A telegram arrives! It is from Jandy Mac’s Scottish relatives—her Aunt Mary is ill. Conveniently hauled away from the scene as another competent adult, Jandy Mac races off to Scotland and Littlejan is comforted by the twin’s teenaged governess Belinda “Lindy” Bellanne, whom she admires very much. To cheer Littlejan up, Joan’s husband Jack Raymond promises to make a book of photos of Littlejan to give to her mother.
Despite Joan’s objections, Littlejan wants to find a billet—a very wartime word!—for Chestnut. Joan says that Bell’s Farm, right next to the Abbey, would be the closest place—however, she was never acquainted with the former owner, Mr. Edwards, who was a grumpy old man who did not permit the girls on the farm after Joy had trespassed there once. The farm and the Abbey are separated by a row of ilex trees—a sort of pine that does not lose its leaves in winter—so she has never seen the farm. In fact, dear Reader, this farm hasn’t existed before! EJO weaves in the place, its history, and its current owner very skillfully.
The Marchwood twins, who are a disaster magnet, are eager to find housing for Chestnut. They also have a secret that they want to explore so they can have a share in the uncovering of more treasures of the Abbey. Their secret is near the farm, and they are afraid of the farm’s giant bloodhound with red eyes that they call the Horrible Enemy. One day, the twins seize the chance to run off. They have found a secret passage between the Abbey and the farm and scramble in. Elizabeth notices that it is not just a hole: it was built by someone—there are bricks that form the roof. Suddenly they are joined by Jansy, who had seen them running across the lawn. The girls go deeper into the tunnel, which is blocked by dirt. They wonder if they can dig their way out and Jansy pulls on a board that precipitates an earthfall that blocks the entrance. Jansy protects the little girls and then goes to the farm end of the tunnel and digs. They make their way through and find a building that looks a bit like the Abbey with the same perpendicular windows. The door is locked and they hear the baying of the Horrible Enemy. They flee back to the tunnel.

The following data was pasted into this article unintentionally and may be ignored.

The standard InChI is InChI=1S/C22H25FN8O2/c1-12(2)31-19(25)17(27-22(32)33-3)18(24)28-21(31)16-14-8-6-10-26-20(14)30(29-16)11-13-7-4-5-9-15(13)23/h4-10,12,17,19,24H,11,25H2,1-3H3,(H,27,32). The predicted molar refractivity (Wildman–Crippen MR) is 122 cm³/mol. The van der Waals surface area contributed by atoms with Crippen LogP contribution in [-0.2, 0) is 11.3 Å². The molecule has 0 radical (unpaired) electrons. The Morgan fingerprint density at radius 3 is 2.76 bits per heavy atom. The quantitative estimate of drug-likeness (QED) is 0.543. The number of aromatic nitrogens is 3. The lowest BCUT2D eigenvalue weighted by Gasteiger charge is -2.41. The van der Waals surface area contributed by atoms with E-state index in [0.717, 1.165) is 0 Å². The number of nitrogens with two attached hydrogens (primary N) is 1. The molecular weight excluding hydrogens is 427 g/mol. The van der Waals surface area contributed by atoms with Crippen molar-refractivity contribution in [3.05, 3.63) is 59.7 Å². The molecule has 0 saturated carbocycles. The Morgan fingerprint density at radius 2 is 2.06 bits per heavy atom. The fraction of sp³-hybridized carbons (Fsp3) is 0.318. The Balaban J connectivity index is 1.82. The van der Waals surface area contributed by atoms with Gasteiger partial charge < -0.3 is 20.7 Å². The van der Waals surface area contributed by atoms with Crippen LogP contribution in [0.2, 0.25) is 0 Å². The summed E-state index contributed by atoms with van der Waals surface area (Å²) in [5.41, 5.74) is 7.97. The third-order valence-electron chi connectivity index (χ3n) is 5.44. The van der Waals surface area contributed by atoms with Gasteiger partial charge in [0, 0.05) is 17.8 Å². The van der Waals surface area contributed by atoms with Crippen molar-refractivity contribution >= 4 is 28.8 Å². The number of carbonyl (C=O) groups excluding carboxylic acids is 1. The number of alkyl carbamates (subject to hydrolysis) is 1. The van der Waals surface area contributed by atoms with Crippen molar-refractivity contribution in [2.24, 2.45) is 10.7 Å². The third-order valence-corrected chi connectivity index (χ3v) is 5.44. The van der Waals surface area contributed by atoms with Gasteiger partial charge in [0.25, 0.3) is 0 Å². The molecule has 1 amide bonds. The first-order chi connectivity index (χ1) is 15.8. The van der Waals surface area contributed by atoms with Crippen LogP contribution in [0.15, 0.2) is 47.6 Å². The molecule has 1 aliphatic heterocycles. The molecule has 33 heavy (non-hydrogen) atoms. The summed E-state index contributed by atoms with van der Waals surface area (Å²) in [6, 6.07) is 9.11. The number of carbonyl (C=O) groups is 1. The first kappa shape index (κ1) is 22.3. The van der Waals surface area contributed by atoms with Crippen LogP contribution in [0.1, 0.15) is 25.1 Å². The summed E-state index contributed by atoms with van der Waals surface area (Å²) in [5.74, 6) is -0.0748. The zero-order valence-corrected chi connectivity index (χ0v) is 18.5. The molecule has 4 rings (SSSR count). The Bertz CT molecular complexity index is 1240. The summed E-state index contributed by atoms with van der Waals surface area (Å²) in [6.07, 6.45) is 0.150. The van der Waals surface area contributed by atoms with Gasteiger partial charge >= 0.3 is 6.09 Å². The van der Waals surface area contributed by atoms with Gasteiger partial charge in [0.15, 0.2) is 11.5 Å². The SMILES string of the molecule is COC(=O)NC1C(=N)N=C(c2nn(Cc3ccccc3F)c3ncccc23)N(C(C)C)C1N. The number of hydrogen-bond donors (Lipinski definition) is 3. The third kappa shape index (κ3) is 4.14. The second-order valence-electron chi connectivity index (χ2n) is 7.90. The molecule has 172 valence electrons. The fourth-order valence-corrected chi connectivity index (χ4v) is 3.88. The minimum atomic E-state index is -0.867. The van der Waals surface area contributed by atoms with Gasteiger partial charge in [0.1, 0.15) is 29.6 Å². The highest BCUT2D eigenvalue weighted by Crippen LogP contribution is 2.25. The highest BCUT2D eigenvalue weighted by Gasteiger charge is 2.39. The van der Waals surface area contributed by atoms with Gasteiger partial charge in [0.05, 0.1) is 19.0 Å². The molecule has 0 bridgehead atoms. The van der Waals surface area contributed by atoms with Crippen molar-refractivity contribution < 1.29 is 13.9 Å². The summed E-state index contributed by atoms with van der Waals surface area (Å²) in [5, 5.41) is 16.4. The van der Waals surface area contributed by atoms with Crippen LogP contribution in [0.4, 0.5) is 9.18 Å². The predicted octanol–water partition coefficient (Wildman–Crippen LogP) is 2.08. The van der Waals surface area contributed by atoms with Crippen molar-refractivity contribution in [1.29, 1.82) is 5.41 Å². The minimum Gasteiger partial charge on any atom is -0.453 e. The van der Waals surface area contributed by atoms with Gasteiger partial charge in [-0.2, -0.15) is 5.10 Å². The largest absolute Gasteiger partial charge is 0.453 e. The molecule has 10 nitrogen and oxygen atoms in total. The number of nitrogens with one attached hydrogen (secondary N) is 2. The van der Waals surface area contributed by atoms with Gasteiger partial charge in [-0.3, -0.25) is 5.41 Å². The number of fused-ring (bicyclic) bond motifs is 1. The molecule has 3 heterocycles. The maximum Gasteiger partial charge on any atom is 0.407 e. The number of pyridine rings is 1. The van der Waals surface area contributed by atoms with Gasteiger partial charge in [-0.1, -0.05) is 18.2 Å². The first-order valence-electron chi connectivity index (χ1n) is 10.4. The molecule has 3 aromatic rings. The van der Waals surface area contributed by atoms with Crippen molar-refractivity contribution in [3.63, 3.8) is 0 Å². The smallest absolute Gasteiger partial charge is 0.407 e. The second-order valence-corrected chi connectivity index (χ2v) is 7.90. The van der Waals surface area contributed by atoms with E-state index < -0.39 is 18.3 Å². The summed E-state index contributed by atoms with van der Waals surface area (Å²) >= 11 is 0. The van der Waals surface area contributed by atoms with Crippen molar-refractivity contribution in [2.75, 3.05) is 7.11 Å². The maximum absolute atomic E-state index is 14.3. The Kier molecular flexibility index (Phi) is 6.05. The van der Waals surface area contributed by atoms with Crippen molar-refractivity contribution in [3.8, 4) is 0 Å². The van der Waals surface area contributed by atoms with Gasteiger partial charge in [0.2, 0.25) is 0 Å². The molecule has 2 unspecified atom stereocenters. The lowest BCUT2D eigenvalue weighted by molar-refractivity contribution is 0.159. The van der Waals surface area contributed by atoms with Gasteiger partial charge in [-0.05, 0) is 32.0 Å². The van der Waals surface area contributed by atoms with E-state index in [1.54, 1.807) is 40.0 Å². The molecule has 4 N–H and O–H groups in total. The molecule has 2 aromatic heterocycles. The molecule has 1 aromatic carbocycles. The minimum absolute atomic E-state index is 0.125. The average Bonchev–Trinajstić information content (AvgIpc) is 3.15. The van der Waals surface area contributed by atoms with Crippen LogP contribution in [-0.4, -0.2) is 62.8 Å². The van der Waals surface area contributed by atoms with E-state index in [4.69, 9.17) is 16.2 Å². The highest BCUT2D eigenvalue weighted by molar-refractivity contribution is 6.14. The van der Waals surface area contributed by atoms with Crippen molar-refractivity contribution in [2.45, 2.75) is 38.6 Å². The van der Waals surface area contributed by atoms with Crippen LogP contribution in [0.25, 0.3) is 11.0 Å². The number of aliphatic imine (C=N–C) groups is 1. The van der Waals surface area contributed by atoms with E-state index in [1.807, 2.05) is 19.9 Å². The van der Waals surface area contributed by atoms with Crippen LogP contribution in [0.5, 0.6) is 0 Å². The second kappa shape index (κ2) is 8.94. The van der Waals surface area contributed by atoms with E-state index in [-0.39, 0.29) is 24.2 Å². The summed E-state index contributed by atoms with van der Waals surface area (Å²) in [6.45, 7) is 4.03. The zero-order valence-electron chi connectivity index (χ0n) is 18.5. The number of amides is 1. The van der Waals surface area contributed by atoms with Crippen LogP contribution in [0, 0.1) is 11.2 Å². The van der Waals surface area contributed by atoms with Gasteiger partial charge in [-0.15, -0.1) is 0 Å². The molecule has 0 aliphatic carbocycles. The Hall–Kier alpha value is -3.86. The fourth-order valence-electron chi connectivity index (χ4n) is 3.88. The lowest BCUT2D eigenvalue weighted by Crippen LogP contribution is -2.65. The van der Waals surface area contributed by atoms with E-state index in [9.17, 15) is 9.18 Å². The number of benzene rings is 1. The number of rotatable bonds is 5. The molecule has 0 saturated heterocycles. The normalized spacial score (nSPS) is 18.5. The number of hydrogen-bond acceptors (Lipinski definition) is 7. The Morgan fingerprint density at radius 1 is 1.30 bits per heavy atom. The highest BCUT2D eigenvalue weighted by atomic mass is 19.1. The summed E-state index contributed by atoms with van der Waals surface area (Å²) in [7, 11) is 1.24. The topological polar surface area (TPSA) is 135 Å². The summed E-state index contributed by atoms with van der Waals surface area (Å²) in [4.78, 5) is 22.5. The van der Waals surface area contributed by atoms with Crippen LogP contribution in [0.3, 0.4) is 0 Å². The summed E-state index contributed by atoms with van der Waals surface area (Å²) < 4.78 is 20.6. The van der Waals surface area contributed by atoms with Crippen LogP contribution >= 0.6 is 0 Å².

Joan has become concerned about the girls and starts a search. They find Jansy’s coat and bookbag near one end of the tunnel. They see the fallen-in hole and send for men with spades. They also send someone to get the bloodhound, who, when they give her Jansy’s coat, starts baying at the dirt and trying to dig. The girls are rescued, but in the process a brick falls on Jansy and gives her a slight concussion. The girls are sent to bed in disgrace.
Jack has brought Littlejan back from Kentisbury Castle where he has been photographing her riding Chestnut, and she asks to walk back to the Hall through the Abbey. She spots the hole and the signs of digging and enters the tunnel, follows it to the end and sees the interior of the building and thinks it would be a marvelous place for dancing. On her way out, she sees a brick poking out, and, thinking only of the next explorers who might bump their heads on it, pulls on it. There is another landslide, and Littlejan is hurt. She wonders if and when anyone will think of her. Poor Joan! When Littlejan doesn’t show up, she and Jack go back to the Abbey and see the evidence of the second landslide and effect the rescue all over again. Littlejan has several broken ribs.
Jandy Mac races back from Scotland on a train that arrives in London very early. She is met by Rachel Ellerton, whom Maidlin had asked to meet her in a friendly fashion and give her breakfast before the later train to Whiteways, and Rachel responds competently. She likes to see herself as an “outpost” of the spirit of the Abbey. Damaris’s ballet dancing has been a great success, but Maid is worried that her cousin Rachel is worried about something. (If you are just reading these posts, you haven’t heard about Damaris and her dancing—the Connector title Damaris Dances was published in 1940. I acquired and read it just a few weeks ago and I’ll write about it in a few installments from now.) We don’t hear what the worry is about in this installment, though.